He was the kind of young man whose handsome face has brought him plenty of success in the past and is now ever-ready for a new encounter, a fresh-experience, always eager to set off into the unknown territory of a little adventure, never taken by surprise because he has worked out everything in advance and is waiting to see what happens, a man who will never overlook any erotic opportunity, whose first glance probes every woman's sensuality, and explores it, without discriminating between his friend's wife and the parlour-maid who opens the door to him. Such men are described with a certain facile contempt as lady-killers, but the term has a nugget of truthful observation in it, for in fact all the passionate instincts of the chase are present in their ceaseless vigilance: the stalking of the prey, the excitement and mental cruelty of the kill. They are constantly on the alert, always ready and willing to follow the trail of an adventure to the very edge of the abyss. They are full of passion all the time, but it is the passion of a gambler rather than a lover, cold, calculating and dangerous. Some are so persistent that their whole lives, long after their youth is spent, are made an eternal adventure by this expectation. Each of their days is resolved into hundreds of small sensual experiences - a look exchanged in passing, a fleeting smile, knees brushing together as a couple sit opposite each other - and the year, in its own turn, dissolves into hundreds of such days in which sensuous experience is the constantly flowing, nourishing, inspiring source of life.
Every Woman is Unique Asalamu Alaikum. Every woman is unique for she bears the complete genes and background of her family. She is defined by her roots if she would live her life within the confines of her family values. However, she can be more than that if she dares her limitations and explores her potentials. Every woman loves differently. There are women who master the art of materialism, hence, they define love as a source of material and financial fulfillment using such belief as their motivation to marriage. There are women whose only life is to nod, follow and submit even if silently they do not like what they do.She was raised to believe that she can be nothing without her man. That she is a failure if she is incapable of marriage. Then there are women of great social status and ancestry, well-educated and proud. To them, they set standards, dividing men according to their qualities and would not accept a man who falls below it. This is the type that men avoid because they often bring pain to those they reject. Then there is one type of woman, whose level I belong. She looks beyond the superficial world and desires to connect with the soul. This type finds it hard to find true love for most value physical beauty and nothing more. While physical attraction is the first step to great connection, later on, she wants more depth and loyalty. Purity that is hard to attain for most men evolve in either surrendering to temptation or just playing with it. Rare is the man who shuns temptation and honor his commitment. That is why, I do not seek. I leave it all to Allah and ask His help to send me the man who meets me soulfully, and who would appreciate me beyond what he sees. If there is none, I would be happy to face my fate. I hope this will answer all questions to me. A princess by blood right like me can only go back to my ancestry as my source of inspiration and I cannot ask for the love that can master my heart if my fate is not for it. Love comes when it is ready and it must be the true love that DOES NOT only expect, command and criticize selfishly, but a love that is pure and UNCONDITIONAL. I would not settle for anything less. But certainly, as a Muslim, I should be led to the same faith because I was born and raised as a Muslim, and I would love to die in the arms of a pure Muslim.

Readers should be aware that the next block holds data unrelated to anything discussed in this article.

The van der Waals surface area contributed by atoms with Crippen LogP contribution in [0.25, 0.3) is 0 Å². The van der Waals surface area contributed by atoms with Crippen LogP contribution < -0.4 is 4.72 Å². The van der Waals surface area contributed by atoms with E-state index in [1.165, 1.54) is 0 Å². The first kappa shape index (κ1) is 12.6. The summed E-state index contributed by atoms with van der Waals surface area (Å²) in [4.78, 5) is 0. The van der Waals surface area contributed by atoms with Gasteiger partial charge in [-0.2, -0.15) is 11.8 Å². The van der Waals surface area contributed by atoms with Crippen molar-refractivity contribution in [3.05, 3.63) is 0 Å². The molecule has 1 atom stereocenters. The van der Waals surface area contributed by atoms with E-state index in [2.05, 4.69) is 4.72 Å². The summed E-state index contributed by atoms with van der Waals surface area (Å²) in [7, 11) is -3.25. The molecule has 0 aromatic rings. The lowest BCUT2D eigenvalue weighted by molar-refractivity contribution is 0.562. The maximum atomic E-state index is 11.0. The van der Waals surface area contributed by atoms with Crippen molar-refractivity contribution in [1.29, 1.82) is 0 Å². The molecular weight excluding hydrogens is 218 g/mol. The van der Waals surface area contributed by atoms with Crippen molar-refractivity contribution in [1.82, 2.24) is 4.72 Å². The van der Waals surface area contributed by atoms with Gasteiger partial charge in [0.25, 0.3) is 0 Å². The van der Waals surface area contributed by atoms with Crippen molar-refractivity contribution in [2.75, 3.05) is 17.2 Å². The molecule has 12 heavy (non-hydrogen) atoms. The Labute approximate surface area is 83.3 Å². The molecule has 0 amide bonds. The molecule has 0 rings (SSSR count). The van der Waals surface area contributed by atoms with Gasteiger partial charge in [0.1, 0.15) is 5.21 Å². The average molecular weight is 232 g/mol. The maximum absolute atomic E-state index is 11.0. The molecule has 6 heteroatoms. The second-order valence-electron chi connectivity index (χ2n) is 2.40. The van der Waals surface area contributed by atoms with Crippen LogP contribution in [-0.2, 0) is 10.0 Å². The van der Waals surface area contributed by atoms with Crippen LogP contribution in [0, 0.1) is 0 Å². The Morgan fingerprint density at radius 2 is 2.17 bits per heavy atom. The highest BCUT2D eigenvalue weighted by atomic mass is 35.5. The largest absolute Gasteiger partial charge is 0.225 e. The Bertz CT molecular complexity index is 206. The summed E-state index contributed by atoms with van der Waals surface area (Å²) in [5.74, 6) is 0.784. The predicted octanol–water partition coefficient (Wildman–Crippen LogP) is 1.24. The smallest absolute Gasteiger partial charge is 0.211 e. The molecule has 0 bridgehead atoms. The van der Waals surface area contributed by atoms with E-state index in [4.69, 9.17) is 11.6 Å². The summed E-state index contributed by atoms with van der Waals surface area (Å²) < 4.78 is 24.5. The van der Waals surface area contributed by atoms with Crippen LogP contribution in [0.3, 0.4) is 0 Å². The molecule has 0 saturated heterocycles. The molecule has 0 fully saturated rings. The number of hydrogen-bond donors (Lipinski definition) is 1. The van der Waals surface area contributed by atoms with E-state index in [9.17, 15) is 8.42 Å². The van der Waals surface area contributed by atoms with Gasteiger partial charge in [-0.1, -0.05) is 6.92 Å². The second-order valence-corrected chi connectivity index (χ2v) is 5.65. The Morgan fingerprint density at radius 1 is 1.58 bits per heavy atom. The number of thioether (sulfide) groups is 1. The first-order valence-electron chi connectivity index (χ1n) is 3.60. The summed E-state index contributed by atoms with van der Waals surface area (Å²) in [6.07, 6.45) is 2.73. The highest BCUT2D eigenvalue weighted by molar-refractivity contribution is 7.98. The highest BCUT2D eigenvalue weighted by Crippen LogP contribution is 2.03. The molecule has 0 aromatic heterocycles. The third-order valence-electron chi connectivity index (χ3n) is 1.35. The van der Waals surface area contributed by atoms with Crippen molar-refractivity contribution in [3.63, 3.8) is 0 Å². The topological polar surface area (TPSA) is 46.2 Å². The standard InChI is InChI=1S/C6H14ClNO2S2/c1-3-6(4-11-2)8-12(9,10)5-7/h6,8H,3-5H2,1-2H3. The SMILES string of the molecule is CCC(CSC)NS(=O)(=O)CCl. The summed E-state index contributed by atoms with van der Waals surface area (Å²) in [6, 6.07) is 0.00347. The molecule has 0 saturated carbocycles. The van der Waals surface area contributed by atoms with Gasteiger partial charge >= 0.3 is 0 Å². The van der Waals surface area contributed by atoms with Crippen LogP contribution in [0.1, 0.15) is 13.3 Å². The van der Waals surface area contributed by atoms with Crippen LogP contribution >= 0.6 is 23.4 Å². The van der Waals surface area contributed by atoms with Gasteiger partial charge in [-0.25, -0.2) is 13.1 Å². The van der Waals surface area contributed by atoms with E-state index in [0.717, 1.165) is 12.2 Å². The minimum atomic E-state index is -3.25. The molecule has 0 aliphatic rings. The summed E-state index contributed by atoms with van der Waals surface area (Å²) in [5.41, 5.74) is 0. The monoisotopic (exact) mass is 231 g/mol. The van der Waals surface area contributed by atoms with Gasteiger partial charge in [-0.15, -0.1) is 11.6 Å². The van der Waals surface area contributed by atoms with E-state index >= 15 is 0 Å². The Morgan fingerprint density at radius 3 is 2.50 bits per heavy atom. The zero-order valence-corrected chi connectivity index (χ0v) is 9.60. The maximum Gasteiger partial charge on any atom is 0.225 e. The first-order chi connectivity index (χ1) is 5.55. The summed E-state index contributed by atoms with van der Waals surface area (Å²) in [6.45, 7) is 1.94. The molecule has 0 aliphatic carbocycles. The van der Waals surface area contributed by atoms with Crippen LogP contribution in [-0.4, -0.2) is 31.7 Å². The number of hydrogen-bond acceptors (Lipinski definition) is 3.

Princess Maleiha Bajunaid Candao